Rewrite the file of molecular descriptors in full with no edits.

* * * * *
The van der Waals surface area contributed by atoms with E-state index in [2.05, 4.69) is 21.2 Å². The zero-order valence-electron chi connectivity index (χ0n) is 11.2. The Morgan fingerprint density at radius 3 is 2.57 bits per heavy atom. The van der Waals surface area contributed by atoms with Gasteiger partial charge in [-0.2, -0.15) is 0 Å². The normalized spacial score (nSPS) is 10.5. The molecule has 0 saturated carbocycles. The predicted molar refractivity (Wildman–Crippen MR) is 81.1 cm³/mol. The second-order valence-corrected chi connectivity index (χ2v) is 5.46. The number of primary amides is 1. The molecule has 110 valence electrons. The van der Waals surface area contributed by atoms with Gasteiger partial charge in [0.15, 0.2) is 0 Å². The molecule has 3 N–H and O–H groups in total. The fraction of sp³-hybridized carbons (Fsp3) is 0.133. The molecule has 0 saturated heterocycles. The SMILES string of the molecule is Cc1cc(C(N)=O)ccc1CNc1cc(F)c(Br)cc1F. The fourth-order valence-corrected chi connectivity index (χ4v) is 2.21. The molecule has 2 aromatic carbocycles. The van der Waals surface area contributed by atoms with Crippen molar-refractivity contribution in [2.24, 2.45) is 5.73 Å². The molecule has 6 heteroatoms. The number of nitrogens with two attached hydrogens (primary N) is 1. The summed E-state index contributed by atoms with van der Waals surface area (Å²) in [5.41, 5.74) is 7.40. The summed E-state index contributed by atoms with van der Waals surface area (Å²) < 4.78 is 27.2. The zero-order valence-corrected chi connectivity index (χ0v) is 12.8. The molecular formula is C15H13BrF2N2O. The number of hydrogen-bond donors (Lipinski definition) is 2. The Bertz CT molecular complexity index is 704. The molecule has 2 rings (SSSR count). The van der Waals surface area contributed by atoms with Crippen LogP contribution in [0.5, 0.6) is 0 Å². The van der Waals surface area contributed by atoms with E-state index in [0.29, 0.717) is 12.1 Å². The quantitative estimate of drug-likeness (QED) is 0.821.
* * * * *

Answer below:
The van der Waals surface area contributed by atoms with E-state index in [2.05, 4.69) is 21.2 Å². The zero-order valence-electron chi connectivity index (χ0n) is 11.2. The Morgan fingerprint density at radius 3 is 2.57 bits per heavy atom. The van der Waals surface area contributed by atoms with Gasteiger partial charge in [-0.2, -0.15) is 0 Å². The normalized spacial score (nSPS) is 10.5. The molecule has 0 saturated carbocycles. The predicted molar refractivity (Wildman–Crippen MR) is 81.1 cm³/mol. The second-order valence-corrected chi connectivity index (χ2v) is 5.46. The number of primary amides is 1. The molecule has 110 valence electrons. The van der Waals surface area contributed by atoms with Gasteiger partial charge in [0.15, 0.2) is 0 Å². The molecule has 3 N–H and O–H groups in total. The fraction of sp³-hybridized carbons (Fsp3) is 0.133. The molecule has 0 saturated heterocycles. The SMILES string of the molecule is Cc1cc(C(N)=O)ccc1CNc1cc(F)c(Br)cc1F. The fourth-order valence-corrected chi connectivity index (χ4v) is 2.21. The molecule has 2 aromatic carbocycles. The van der Waals surface area contributed by atoms with Crippen molar-refractivity contribution in [2.24, 2.45) is 5.73 Å². The molecule has 6 heteroatoms. The number of nitrogens with two attached hydrogens (primary N) is 1. The summed E-state index contributed by atoms with van der Waals surface area (Å²) in [5.41, 5.74) is 7.40. The summed E-state index contributed by atoms with van der Waals surface area (Å²) < 4.78 is 27.2. The zero-order valence-corrected chi connectivity index (χ0v) is 12.8. The molecular formula is C15H13BrF2N2O. The number of hydrogen-bond donors (Lipinski definition) is 2. The Bertz CT molecular complexity index is 704. The molecule has 2 rings (SSSR count). The van der Waals surface area contributed by atoms with Crippen LogP contribution in [0.5, 0.6) is 0 Å². The van der Waals surface area contributed by atoms with E-state index in [0.29, 0.717) is 12.1 Å². The quantitative estimate of drug-likeness (QED) is 0.821.